Asked whether he would work to ensure religious slaughter and circumcision practices could continue in Britain, Mr Miliband said: “Yes, these are important traditions. The kosher issue has recently been brought to my attention. Ways of life must be preserved.” He added: “I take antisemitism very seriously. Any kind of delegitimisation of Israel is something we should call out for what it is and not tolerate it.
“I think the boycotts of Israel are totally wrong. We should have no tolerance for boycotts. I would say that to any trade union leaders.” But Mr Miliband warned the audience that while he was opposed to anti-Israel activities in this country, people must “understand the anger and dismay about settlements”.
He said that he considered himself a Zionist but was critical of some Israeli government policies. Asked about Labour’s support for the Palestinian bid for statehood at the United Nations, Mr Miliband said he wanted to “encourage moderate” Palestinians and work in an “even-handed” way
Columbus, credited with the discovery of Americas, may not have been the first to set foot on the continent, says a British explorer, claiming that Phoenicians actually beat him by 2,000 years. Christopher Columbus, the poster boy Renaissance explorer found fame and fortune by sailing from the ‘Old World’ to the ‘New’, crossing the great unknown waters between Spain and the Caribbean in 1492.
In an ambitious voyage that could challenge maritime history, former Royal Navy officer Philip Beale hopes to sail a replica Phoenician boat 10,000 kilometres across the Atlantic. Beale aims to demonstrate that the Phoenicians – a Semitic civilisation that prospered between 1500BC and 300BC on the Mediterranean coast – sailed to the Americas first, CNN reported.
“It is one of the greatest voyages of mankind and if anyone could have done it [before Columbus], it was the Phoenicians,” said Beale. “Of all the ancient civilisations they were the greatest seafarers – Lebanon had cedar trees perfect for building strong boats, they were the first to use iron nails, and they had knowledge of astrology and currents,” he said.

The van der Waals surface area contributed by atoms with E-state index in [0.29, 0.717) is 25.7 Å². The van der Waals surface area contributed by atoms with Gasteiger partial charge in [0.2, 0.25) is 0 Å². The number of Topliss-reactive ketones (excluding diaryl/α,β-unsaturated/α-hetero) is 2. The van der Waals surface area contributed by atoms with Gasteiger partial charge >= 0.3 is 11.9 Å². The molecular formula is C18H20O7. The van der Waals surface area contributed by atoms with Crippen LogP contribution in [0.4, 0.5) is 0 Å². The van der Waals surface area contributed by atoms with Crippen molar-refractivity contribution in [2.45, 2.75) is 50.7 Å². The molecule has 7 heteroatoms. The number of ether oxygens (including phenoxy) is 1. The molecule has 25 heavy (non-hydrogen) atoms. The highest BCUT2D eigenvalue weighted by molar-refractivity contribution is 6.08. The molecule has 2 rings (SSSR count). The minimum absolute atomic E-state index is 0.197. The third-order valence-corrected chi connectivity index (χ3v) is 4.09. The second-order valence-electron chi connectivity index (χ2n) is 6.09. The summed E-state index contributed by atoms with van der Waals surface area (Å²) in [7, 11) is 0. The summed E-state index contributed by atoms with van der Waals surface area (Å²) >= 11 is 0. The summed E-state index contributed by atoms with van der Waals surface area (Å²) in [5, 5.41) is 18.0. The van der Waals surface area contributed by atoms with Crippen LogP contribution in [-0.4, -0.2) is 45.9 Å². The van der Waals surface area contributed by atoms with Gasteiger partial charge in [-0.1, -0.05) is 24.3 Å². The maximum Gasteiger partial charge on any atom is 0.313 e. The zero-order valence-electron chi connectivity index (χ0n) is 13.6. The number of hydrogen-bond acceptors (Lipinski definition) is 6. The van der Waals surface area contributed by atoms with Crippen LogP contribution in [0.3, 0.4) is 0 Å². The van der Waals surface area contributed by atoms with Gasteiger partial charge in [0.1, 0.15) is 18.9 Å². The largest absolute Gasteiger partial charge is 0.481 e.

9 Mar 2013
Forget Hamas and Iran. This may be Israel’s most pressing problem. As tensions grow between secular Jews and the ultra-Orthodox, many Israeli feel it is the most troubling conflict the country faces.
The country’s 1 million ultra-Orthodox, also known as Haredim, account for about 19 per cent of the country’s Jewish population of 5.4 million. Many Haredim, a Hebrew word meaning those who tremble before God, marry in their teens. Academics say they typically have eight children, compared with two for secular couples.
In 1960, 15 per cent of Israeli primary students attended schools in the Arab or Haredim systems, rather than non-religious state-run schools. Now it’s about 50 per cent, and is on pace to reach 78 per cent by 2040, according to the Taub Centre, an Israeli think-tank. By 2050, 25 per cent of Israel’s population will be Haredim, the International Monetary Fund estimates.
On Tuesday, members of the European Parliament will vote on the worthy yet mundane-sounding Report on Eliminating Gender Stereotypes in the EU. But bloggers this week pounced on an article in the report that calls for “a ban on all forms of pornography in the media”, and urged their supporters to bombard all 754 MEPs with emails condemning the “unacceptable political invasion of people’s bedrooms”.
While Tuesday’s vote in Strasbourg is merely an expression of support and would not be legally binding, critics worry that it could be the first step towards draconian policing of the internet in Europe. It comes after Iceland began drafting legislation to ban all online pornography, prompting cries of censorship.
Rickard Falkvinge, a founder of the libertarian Swedish Pirate Party, said the text coming before the European Parliament was a “horrendous attack on our fundamental freedoms of speech and expression” while a Pirate Party MEP, Christian Engstrom, warned that “the devil is in the detail” – in particular a call in the report for “a charter to which all internet operators will be invited to adhere. This is quite clearly yet another attempt to get the internet service providers to start policing what citizens do on the internet, not by legislation, but by ‘self-regulation’,” he wrote on his blog. “This is something we have seen before in a number of different proposals, and which is one of the big threats against information freedom in our society.”
Back in 2007, Hugo Chávez created a unique time zone, ordering Venezuela's clocks back half an hour, but on Friday his heirs improvised a funeral like no other to stop the clocks and immortalise the comandante eternal.
Dozens of presidents, prime ministers and princes from around the world joined hundreds of thousands of pilgrims at the military academy in Caracas to bid farewell to a leader who simultaneously inspired, enchanted and repelled during his 14-year rule.